The other side of an objection is that it can be converted into an opportunity if salespeople continue to make efforts, even though prospects say “no”. There are two major reasons for persistence in selling: first, prospects change their minds; second, courage builds up even though the salesperson has been turned down. A sale is really made when a customer buys because he wants to buy, not because of any pressure that was exerted on him by the salesperson.
Planning for Sales:
Many people say they will start saving money next year or the first of the year. When a person in sales makes a target of how many prospects he will call on per week or month, he is merely planning financially when he will have to pay his bills at certain times during the coming months. Salespeople may not only save money by making plans for each day and each week, but they can also save their own time and energy by arranging their selling schedules to get the most out of each hour.
Making a Sale:
A sale may be made in many different ways, but two basic terms should help any salesperson break down his selling activities: direct approach and indirect approach. The direct approach is often necessary, but it does have its limitations when the product is one which is not sold through advertising. When advertising is used, the indirect approach may be more effective for contacting the prospect.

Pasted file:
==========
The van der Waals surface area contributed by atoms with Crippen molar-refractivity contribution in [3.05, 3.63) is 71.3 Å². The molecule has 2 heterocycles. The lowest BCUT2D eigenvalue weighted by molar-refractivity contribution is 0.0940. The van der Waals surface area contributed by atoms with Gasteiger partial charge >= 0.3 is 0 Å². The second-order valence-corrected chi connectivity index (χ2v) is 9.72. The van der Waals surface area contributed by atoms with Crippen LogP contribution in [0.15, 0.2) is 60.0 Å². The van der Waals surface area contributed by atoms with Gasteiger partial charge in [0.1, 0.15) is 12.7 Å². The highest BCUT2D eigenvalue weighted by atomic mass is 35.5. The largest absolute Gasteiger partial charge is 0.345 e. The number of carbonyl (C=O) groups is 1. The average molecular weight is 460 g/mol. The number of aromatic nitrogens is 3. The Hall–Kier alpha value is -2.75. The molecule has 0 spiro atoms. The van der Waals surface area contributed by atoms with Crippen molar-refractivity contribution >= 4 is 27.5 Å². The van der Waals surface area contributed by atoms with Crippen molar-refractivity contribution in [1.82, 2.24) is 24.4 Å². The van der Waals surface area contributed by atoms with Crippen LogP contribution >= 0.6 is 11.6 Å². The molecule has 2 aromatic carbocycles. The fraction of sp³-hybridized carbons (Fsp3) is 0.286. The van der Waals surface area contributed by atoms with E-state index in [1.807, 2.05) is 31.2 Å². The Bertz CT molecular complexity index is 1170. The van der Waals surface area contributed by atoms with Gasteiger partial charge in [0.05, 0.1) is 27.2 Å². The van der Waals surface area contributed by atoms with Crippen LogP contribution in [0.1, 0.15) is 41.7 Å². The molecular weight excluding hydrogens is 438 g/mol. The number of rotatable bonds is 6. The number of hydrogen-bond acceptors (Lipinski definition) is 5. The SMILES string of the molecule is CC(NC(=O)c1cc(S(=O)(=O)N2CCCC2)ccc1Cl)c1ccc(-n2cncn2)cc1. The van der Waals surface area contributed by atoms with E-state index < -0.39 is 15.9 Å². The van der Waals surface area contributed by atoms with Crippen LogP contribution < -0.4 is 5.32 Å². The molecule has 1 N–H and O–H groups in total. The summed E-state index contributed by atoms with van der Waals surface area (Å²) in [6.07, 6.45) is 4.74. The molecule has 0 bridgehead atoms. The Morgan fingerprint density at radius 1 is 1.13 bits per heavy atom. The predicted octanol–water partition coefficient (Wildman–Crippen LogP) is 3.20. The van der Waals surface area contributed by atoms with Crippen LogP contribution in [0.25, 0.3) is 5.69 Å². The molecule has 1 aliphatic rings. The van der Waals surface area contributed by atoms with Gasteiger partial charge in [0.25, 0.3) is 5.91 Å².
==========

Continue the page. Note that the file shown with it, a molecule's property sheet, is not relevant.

The Telephone as a Sales Tool:
The telephone has become an important tool in business and industry; however some people are either too busy or else they feel it is more efficient to use written letters rather than to talk over the telephone. A good salesperson should not only recognize the importance of using this tool effectively, but he should also learn how to use it in selling. There are some advantages and disadvantages of using the telephone for selling; however it is clear that writing letters is no longer enough; telephoning is necessary.